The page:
Shepard bill targets hate crimes

Editorials featured in the Forum section are solely the opinions of their individual authors.

It was a cold night in October 1998 when Aaron McKinney and Russell Henderson offered University of Wyoming student Matthew Shepard a ride home from a bar in Laramie, Wyo. Matthew never made it home. McKinney and Henderson bound Shepard to a fence, pistol-whipped him, and left him for dead — all because Matthew was gay.

I was 12 at the time, and unaware of what being “gay” meant. But as time passed, I realized more how Shepard’s beating would be the defining moment in causing the country to examine its hatred for those outside the norm.

Almost nine years later, I look at Shepard’s beating through the eyes of a confident and self-aware gay male. I’m not ashamed of who I am, but every time I pass a group of rowdy heterosexual males after a long night of studying on campus I can’t help but wonder — will it happen to me? Will I be the victim of violence, simply because I am gay?

The Senate officially passed the Matthew Shepard Act on Sept. 27, a hate-crimes bill that would expand the definition of a hate crime to include crimes committed against those targeted for their sexual orientation.

Current hate-crime laws limit the definition of a hate crime to those acts committed due to bias against a particular race or religion.

Though the House and the Senate both passed the bill, it still must go through President Bush’s hands. The White House has issued no formal statement, but Bush previously said that he would veto any such legislation. Others have questioned the necessity of the bill. Chicago Tribune columnist Steve Chapman wrote, “murder is against the law, even in Wyoming, and ... Shepard’s attackers are now serving sentences that would not be any longer if this law had been in effect then.”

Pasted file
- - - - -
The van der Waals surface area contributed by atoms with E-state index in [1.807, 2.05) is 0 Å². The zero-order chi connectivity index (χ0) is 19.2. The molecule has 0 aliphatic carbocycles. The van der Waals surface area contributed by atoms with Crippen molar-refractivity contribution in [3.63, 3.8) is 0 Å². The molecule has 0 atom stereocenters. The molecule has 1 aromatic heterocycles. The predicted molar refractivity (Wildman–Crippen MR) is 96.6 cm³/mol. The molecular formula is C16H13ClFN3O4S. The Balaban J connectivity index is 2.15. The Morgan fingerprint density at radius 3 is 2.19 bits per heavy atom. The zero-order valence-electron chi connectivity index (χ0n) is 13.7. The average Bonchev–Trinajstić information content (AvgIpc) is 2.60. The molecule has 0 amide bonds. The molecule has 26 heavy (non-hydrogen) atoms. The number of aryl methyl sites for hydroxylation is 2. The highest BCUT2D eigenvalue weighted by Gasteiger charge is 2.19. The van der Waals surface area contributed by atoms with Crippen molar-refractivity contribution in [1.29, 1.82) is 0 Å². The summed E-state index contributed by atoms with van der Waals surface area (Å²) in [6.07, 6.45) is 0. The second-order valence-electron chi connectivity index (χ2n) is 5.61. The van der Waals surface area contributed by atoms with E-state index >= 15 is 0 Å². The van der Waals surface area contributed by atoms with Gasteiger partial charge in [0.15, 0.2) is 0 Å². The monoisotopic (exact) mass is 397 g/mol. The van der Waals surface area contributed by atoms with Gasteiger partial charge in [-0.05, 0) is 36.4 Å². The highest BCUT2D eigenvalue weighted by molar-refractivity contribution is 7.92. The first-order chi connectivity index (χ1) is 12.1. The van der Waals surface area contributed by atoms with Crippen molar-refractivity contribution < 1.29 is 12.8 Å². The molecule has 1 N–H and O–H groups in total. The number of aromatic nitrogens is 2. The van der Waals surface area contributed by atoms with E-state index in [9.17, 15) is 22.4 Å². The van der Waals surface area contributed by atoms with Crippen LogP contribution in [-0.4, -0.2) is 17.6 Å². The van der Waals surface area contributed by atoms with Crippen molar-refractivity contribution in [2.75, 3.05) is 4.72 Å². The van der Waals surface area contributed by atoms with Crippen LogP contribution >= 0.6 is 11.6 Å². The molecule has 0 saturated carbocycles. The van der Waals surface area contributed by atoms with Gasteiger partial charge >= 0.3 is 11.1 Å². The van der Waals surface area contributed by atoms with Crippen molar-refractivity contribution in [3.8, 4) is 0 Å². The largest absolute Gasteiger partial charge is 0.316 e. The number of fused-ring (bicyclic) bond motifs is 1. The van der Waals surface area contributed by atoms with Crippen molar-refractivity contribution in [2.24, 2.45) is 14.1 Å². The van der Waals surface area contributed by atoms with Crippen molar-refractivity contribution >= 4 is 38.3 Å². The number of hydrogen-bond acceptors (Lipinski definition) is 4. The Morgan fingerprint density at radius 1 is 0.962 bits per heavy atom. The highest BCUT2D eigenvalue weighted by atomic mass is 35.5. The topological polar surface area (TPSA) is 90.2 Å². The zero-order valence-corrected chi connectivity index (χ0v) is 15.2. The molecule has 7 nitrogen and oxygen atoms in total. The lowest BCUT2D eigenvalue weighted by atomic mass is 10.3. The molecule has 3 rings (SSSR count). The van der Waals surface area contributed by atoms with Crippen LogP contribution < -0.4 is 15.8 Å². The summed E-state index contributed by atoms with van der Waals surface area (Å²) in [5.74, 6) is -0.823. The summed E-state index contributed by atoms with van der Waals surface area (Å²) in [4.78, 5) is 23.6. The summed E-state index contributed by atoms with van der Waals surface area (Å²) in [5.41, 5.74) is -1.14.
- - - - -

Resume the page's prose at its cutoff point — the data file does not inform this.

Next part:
Chapman felt that, when it comes down to it, murder is simply murder.

What individuals like Chapman fail to see is that there is a difference between murdering a random person and murdering a person of a particular community as an act of intimidation towards other members of that community.

I remember when I first came out in high school. Someone had stolen my yearbook, and when I finally found it laying in a hallway, “faggot” and “You will burn in hell” were scribbled throughout it. The culprits were caught and received a mere slap on the wrist. I felt bewildered, hated myself, hated other gay men, and hated the world. Had it not been for a very supportive family, I might still be living in a stagnant pool of self-hatred. Or worse, I might not be living at all. And I’m not alone — according to the Census Bureau, thousands across this country face the same type of intimidation, both in and out of school.

But regardless of age, coming into one’s sexual identity is a fragile time where intimidation and hatred can do their worst damage on an individual.

If President Bush vetoes the bill, two-thirds of the House and Senate will have to vote in favor of the bill to pass it again. I lost faith long ago in the President’s making the right decision. I can only hope that the House and Senate will recognize how important passing this bill is. Hopefully, in the future, it will deter members of our society from intimidating others who are different.

I will continue to hope that my children will never have to face a moment where they are labeled because of what makes them different.